Pathway to Peace unveiled in December

Pictured during the Pathways to Peace ceramics project in The Playhouse were, from left, front row, Naomi McGonagle and Sarah Fitzpatrick, Scoil Iosagain, back row, Eleanor Wheeler, Mary Hamill, facilitators, Rev Dr David Latimer, First Derry Presbyterian Church, Noelle McAlinden, Culture Company, WELB and Arts Council of NI, Grainne Doherty, teacher, Scoil Iosagain, and Catherine Quinn. INLS4313-161KM

Pictured during the Pathways to Peace ceramics project in The Playhouse were, from left, front row, Naomi McGonagle and Sarah Fitzpatrick, Scoil Iosagain, back row, Eleanor Wheeler, Mary Hamill, facilitators, Rev Dr David Latimer, First Derry Presbyterian Church, Noelle McAlinden, Culture Company, WELB and Arts Council of NI, Grainne Doherty, teacher, Scoil Iosagain, and Catherine Quinn. INLS4313-161KM

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Derry’s new Pathway to Peace will be unveiled at a public ceremony on December 5.

The brainchild of Dr. David Latimer, Minister of First Derry Presbyterian Church, the Pathway to Peace will incorporate “Peace Pledges” composed by schools and colleges from right across the North West.

The Pathway initiative emerged after the unveiling of Ireland’s first peace flame - located adjacent to Derry’s Guildhall - by Martin Luther King III in May of this year.

During the event - which was attended by thousands of people - Peace Pledges were presented to Mr. King, the son of assassinated civil rights leader, Rev. Martin Luther King Jnr.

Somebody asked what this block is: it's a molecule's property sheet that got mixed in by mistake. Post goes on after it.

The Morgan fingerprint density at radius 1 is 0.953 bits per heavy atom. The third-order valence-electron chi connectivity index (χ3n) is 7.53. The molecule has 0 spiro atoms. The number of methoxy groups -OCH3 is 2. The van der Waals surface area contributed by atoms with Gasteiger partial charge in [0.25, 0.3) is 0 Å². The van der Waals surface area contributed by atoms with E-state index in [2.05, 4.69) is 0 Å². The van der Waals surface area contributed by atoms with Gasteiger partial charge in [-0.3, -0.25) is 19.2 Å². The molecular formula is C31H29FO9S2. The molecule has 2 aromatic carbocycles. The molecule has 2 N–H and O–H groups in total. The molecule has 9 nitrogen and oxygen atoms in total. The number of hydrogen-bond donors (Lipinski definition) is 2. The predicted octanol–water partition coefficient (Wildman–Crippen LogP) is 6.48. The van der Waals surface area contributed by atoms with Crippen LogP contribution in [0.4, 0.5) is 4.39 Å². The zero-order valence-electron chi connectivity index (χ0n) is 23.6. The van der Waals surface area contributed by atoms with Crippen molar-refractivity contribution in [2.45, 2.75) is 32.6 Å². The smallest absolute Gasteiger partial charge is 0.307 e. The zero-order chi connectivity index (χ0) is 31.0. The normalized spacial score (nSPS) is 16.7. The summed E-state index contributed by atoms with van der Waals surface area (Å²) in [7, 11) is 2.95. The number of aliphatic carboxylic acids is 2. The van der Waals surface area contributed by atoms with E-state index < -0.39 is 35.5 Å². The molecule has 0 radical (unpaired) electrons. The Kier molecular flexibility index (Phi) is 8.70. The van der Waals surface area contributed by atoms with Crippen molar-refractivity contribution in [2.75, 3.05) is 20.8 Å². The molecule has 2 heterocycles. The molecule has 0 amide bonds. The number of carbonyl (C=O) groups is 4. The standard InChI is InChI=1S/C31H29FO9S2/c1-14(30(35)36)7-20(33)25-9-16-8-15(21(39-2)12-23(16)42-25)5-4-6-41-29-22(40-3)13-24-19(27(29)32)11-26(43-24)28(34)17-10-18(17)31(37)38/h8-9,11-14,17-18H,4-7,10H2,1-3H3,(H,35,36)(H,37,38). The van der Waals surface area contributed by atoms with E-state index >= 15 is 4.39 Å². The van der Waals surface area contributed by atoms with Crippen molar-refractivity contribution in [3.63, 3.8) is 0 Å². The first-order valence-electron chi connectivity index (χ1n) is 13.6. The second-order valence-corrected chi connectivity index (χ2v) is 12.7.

David Latimer says the Pathway project has “amazingly” managed to bring together 60 schools and colleges from across the Derry City Council area and a further ten schools in Co. Donegal.

Each participating school/college has, in addition to composing a twenty five word Peace Pledge, also produced a piece of artwork directly related to their pledge.

Earlier this week, pupils from the 70 schools/colleges involved in the unique peace building project gathered at Derry’s Playhouse to transfer their artwork from paper onto ceramic tiles.

Eleanor Wheeler, ceramics specialist, assisted by local architect Shane Birney and Noelle McAlinden (WELB and Culture Company), directed the children and young people during the assignment.

The event was recorded by the BBC ‘Songs of Praise’ team.

Paddy Mackey (WELB) and Dr. Latimer welcomed the large attendance of pupils, teachers, classroom assistants and parents to the event. Ceramic tiles imprinted with both a Peace Pledge and supporting artwork for each school, will, after firing, be used to create the Pathway to Peace at the Peace Flame Monument on Foyle Street.

David Latimer says it will be both “a new and enduring city feature” and a “symbol”.

“It will be a powerful beacon that can inspire thousands to turn their dreams of peace to reality,” he added.

“In addition to the Pathway to Peace, every school’s Peace Pledge and accompanying artwork will be assembled into a bespoke publication. This booklet, which will be produced by the WELB Graphics Department, will serve as an assembly resource that will facilitate the seeds of peace being sown in young hearts and minds as well as promoting a story of compassion and love amongst children growing up on either side of the Derry/Donegal border.”

Recently, a charity cycle took place to raise funds for the Pathway to Peace initiative. Scores of cycling enthusiasts rode from First Derry Presbyterian Church to Greencastle where they boarded the ferry before cycling back to Derry via Greysteel.

The event was organised by John Halliday (Halliday & Sons) and Jim O’Hara (O’Hara Cars).

The Pathway to Peace will be unveiled at a public ceremony on Thursday, December 5, at the Guildhall.